Chasing the Light Magazine, Issue 36
Photography spanning the globe to inspire and inform
Happy New Year! And welcome to January 2015’s edition of Chasing the Light Online Magazine for our f11 Members.
In October David Noton took a spur of the moment trip to the little known yet beautiful region of eastern France known as the Jura, and in this month’s Behind the Lens we join him as he journeys there to capture the autumn colours of the limestone gorges, making a timely visit to the poignant Somme area en route – this is accompanied by his usual Video Blog. In Stepping back he presents the first of our South American inspired articles in this edition, reminiscing on his productive shoot in the Atacama Desert at the end of the film era in 2003. For The Low Down, David continues his new mini series on exposure, this time covering exposure modes – and he also presents his two usual Video Tutorials.
In Hoddinott’s Hangout, Ross Hoddinott explores his long-terms relationship with the beautiful wilderness of Dartmoor National Park, providing us with his top location and technique tips for capturing the moor’s majesty in winter. In The Storyteller, Chris Weston reviews the suitability of the Fuji X-T1 mirrorless camera for his style of wildlife photography. And finally, we welcome back Ben Pipe to pen this month’s Guest Feature, which continues the South America theme: at the beginning of 2014 he spent four months on that continent, so here he blogs about his favourite locations, images and stories from that epic trip, including a 1,772 step hike up to his shoot location at Machu Picchu, Peru, and a two-hour crawl through the mines at Cerro Rico, Bolivia.
To all our f11 Members, we hope you’re enjoying our magazine but we need your pictures. If you fancy being featured in the Member’s Gallery and entered into our annual photo competition, please send an email to firstname.lastname@example.org with three low-res jpegs and the story from behind the lens. We’ll look forward to hearing from you.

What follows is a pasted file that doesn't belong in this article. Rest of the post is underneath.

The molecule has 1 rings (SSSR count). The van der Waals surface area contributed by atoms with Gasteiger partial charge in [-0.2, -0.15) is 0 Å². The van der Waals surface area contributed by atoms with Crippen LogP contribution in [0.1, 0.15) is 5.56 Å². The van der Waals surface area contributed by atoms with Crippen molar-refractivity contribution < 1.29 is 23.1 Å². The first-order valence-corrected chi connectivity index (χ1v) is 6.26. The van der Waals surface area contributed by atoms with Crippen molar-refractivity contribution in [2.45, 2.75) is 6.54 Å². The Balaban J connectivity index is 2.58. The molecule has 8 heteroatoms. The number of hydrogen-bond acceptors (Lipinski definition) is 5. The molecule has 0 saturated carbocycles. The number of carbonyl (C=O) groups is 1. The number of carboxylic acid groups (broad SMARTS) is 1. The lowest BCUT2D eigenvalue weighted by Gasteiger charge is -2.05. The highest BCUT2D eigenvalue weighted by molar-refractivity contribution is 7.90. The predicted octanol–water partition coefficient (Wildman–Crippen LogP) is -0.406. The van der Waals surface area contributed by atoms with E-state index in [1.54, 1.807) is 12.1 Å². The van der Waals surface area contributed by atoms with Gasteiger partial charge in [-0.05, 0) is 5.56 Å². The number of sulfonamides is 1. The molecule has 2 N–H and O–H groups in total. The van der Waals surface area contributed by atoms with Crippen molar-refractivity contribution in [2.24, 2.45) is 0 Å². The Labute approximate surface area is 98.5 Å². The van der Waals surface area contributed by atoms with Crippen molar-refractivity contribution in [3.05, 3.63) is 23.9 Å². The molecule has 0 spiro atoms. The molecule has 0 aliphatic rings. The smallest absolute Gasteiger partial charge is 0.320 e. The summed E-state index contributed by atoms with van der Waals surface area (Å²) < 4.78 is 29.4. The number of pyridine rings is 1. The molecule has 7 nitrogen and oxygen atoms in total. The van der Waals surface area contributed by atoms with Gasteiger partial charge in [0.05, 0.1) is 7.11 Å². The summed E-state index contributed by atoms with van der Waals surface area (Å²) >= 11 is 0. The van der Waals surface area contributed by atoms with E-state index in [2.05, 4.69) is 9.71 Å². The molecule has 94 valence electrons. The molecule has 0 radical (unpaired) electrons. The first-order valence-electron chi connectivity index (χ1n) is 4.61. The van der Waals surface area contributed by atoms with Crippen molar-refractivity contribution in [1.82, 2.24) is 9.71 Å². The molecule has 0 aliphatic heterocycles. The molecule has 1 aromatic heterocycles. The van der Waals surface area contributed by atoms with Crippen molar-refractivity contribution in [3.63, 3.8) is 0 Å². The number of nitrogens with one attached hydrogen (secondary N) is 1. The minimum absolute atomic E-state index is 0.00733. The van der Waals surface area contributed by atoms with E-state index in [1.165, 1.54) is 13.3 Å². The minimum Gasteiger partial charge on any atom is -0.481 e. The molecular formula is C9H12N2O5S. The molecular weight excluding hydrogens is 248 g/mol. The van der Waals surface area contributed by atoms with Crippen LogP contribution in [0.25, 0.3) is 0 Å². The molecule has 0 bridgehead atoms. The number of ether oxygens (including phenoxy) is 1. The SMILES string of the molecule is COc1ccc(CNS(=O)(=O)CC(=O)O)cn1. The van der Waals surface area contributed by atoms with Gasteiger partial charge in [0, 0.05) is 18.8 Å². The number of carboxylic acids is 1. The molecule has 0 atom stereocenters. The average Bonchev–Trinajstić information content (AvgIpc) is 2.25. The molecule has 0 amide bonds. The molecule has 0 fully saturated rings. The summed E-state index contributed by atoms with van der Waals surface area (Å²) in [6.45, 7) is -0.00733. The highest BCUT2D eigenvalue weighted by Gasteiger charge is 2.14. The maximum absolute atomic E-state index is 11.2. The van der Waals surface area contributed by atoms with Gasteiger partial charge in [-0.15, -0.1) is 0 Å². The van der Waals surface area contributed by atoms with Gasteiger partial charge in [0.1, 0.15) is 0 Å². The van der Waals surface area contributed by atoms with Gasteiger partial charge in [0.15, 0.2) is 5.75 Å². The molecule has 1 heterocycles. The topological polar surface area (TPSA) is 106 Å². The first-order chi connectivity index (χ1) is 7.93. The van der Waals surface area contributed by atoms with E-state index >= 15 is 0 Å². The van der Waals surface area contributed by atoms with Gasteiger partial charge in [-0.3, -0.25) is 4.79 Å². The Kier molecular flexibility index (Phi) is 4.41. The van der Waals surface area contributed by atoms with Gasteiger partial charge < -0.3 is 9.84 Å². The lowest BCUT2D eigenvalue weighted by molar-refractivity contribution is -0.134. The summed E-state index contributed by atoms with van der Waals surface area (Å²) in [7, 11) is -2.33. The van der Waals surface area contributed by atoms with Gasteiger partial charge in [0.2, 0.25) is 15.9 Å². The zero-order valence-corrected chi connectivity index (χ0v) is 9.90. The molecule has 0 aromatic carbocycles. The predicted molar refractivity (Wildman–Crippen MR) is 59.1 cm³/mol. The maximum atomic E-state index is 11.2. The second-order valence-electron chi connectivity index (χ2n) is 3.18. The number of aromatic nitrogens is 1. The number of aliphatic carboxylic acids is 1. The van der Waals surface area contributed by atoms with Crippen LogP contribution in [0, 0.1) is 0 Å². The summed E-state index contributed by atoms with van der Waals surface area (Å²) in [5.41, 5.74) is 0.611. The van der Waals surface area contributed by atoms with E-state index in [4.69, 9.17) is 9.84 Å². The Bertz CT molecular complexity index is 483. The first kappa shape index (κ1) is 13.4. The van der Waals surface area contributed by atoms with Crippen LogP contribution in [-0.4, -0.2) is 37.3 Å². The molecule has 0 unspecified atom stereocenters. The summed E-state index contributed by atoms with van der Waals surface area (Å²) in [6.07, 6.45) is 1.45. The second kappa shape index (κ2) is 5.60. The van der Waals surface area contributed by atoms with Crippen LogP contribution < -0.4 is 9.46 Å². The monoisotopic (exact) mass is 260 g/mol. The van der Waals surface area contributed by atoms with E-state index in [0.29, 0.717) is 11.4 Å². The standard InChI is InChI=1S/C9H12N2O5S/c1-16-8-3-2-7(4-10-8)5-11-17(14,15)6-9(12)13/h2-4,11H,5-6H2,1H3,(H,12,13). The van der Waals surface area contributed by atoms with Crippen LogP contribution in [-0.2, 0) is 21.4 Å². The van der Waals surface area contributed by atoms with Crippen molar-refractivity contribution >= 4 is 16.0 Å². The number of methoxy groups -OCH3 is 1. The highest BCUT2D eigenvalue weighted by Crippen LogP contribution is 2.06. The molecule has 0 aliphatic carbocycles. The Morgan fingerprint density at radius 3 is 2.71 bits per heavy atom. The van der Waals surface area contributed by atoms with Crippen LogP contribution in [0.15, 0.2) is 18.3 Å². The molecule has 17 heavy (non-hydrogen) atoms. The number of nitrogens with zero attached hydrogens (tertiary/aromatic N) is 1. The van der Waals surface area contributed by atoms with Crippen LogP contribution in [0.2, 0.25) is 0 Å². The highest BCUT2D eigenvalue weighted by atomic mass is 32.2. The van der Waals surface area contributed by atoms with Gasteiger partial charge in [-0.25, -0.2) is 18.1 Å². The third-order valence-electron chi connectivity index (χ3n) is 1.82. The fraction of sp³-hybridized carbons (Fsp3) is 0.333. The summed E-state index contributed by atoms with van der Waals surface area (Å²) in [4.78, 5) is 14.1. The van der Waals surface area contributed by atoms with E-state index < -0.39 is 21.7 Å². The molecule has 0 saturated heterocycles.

Chasing the Light Magazine Editor
To go or not to go, this was the question. I didn't really have time, less than a week in fact, not really long enough when all was considered. It would take a couple of days to get there, another couple to get back, and as I didn't really know the area the time-consuming business of familiarisation and location-finding would eat into that still further.
The big print looks fabulous: crisp, pure, sumptuous and rich in detail; sparkling no less, even though I say so myself. It's a just reward for the dawn rise that made it possible, and a satisfying reminder of a productive and enjoyable winter adventure shooting the epic landscapes of Utah.
This month I take our f11 member?s through the processing and conversion into black and white of a Jurassic Coast seascape, with particular attention to colour channel mixing and layer merging using masks.
Following on from Part One's B&W theme I use different images to illustrate the effects and potential of colour channel mixing for black and white photography.
There is never a bad time to photograph Dartmoor - it is an area of outstanding beauty and ruggedness, which can photograph well throughout the seasons. However, in my humble opinion, winter is the best time to plan your photo trip there. Dartmoor National Park is one of the UK's last remaining wildernesses; it is the largest and highest upland in southern Britain, home to boulder-strewn rivers, ancient woodland and numerous rocky tors.
A friend of mine recently took her pet cat Kumar to the vet because of tummy trouble. The vet asked whether she too was having tummy issues, which, coincidentally, she was. The vet diagnosed that Kumar was 'mirroring' his owner's symptoms.
I love deserts. Perhaps coming from soggy, damp England has something to do with it, but to me deserts are fascinating, captivating, beautiful, and all so different. We all, I'm pretty sure, associate deserts with the classic Lawrence of Arabia image of rolling dunes, lonely oases and camels, but actually that classic combination only really exists in the sands of the Sahara and Arabia.
In December 2013 I turned 30, and the only way I could find to cope with this traumatic life event was to book a long distance flight. So for the first three months of 2014 I traversed six countries of South America; here are some of my favourite images from that epic trip, along with the stories behind them?
Please take a look around our f-11 members gallery. Share your photographs with other members and receive David's feedback on your work.
We are thrilled to commemorate the Third Anniversary of our Chasing the Light Online Magazine by announcing the launch of David Noton's photographic competition for fully registered f11 Members, entitled Your Vision 2015.